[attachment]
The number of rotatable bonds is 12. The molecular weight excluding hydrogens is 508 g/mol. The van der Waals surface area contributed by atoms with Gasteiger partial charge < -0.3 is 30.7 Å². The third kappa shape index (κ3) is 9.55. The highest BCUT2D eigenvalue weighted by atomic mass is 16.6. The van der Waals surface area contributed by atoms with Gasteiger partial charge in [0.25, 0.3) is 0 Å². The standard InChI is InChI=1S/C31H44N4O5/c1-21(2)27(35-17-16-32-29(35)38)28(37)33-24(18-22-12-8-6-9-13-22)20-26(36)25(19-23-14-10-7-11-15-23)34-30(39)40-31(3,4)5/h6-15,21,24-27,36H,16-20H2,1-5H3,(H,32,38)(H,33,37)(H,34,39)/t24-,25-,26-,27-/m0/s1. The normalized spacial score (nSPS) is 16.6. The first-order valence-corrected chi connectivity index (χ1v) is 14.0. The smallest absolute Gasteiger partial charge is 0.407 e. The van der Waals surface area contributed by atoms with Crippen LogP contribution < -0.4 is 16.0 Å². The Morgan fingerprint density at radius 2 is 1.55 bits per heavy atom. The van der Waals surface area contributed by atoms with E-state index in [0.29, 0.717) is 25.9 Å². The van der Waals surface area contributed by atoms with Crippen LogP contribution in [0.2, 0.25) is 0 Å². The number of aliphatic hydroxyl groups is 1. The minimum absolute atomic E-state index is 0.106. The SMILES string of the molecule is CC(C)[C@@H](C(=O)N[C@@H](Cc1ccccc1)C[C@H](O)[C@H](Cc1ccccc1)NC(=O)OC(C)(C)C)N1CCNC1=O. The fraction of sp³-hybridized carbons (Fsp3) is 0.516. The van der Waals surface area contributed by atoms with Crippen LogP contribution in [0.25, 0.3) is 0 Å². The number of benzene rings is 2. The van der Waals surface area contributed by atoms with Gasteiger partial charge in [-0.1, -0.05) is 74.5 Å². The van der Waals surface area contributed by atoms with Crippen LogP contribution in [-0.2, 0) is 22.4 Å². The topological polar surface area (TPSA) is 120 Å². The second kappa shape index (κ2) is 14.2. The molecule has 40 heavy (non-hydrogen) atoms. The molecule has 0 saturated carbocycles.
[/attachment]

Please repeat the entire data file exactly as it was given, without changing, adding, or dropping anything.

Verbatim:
The number of rotatable bonds is 12. The molecular weight excluding hydrogens is 508 g/mol. The van der Waals surface area contributed by atoms with Gasteiger partial charge < -0.3 is 30.7 Å². The third kappa shape index (κ3) is 9.55. The highest BCUT2D eigenvalue weighted by atomic mass is 16.6. The van der Waals surface area contributed by atoms with Gasteiger partial charge in [0.25, 0.3) is 0 Å². The standard InChI is InChI=1S/C31H44N4O5/c1-21(2)27(35-17-16-32-29(35)38)28(37)33-24(18-22-12-8-6-9-13-22)20-26(36)25(19-23-14-10-7-11-15-23)34-30(39)40-31(3,4)5/h6-15,21,24-27,36H,16-20H2,1-5H3,(H,32,38)(H,33,37)(H,34,39)/t24-,25-,26-,27-/m0/s1. The normalized spacial score (nSPS) is 16.6. The first-order valence-corrected chi connectivity index (χ1v) is 14.0. The smallest absolute Gasteiger partial charge is 0.407 e. The van der Waals surface area contributed by atoms with Crippen LogP contribution < -0.4 is 16.0 Å². The Morgan fingerprint density at radius 2 is 1.55 bits per heavy atom. The van der Waals surface area contributed by atoms with E-state index in [0.29, 0.717) is 25.9 Å². The van der Waals surface area contributed by atoms with Crippen LogP contribution in [0.2, 0.25) is 0 Å². The number of aliphatic hydroxyl groups is 1. The minimum absolute atomic E-state index is 0.106. The SMILES string of the molecule is CC(C)[C@@H](C(=O)N[C@@H](Cc1ccccc1)C[C@H](O)[C@H](Cc1ccccc1)NC(=O)OC(C)(C)C)N1CCNC1=O. The fraction of sp³-hybridized carbons (Fsp3) is 0.516. The van der Waals surface area contributed by atoms with Crippen LogP contribution in [0.25, 0.3) is 0 Å². The number of benzene rings is 2. The van der Waals surface area contributed by atoms with Gasteiger partial charge in [-0.1, -0.05) is 74.5 Å². The van der Waals surface area contributed by atoms with Crippen LogP contribution in [-0.2, 0) is 22.4 Å². The topological polar surface area (TPSA) is 120 Å². The second kappa shape index (κ2) is 14.2. The molecule has 40 heavy (non-hydrogen) atoms. The molecule has 0 saturated carbocycles.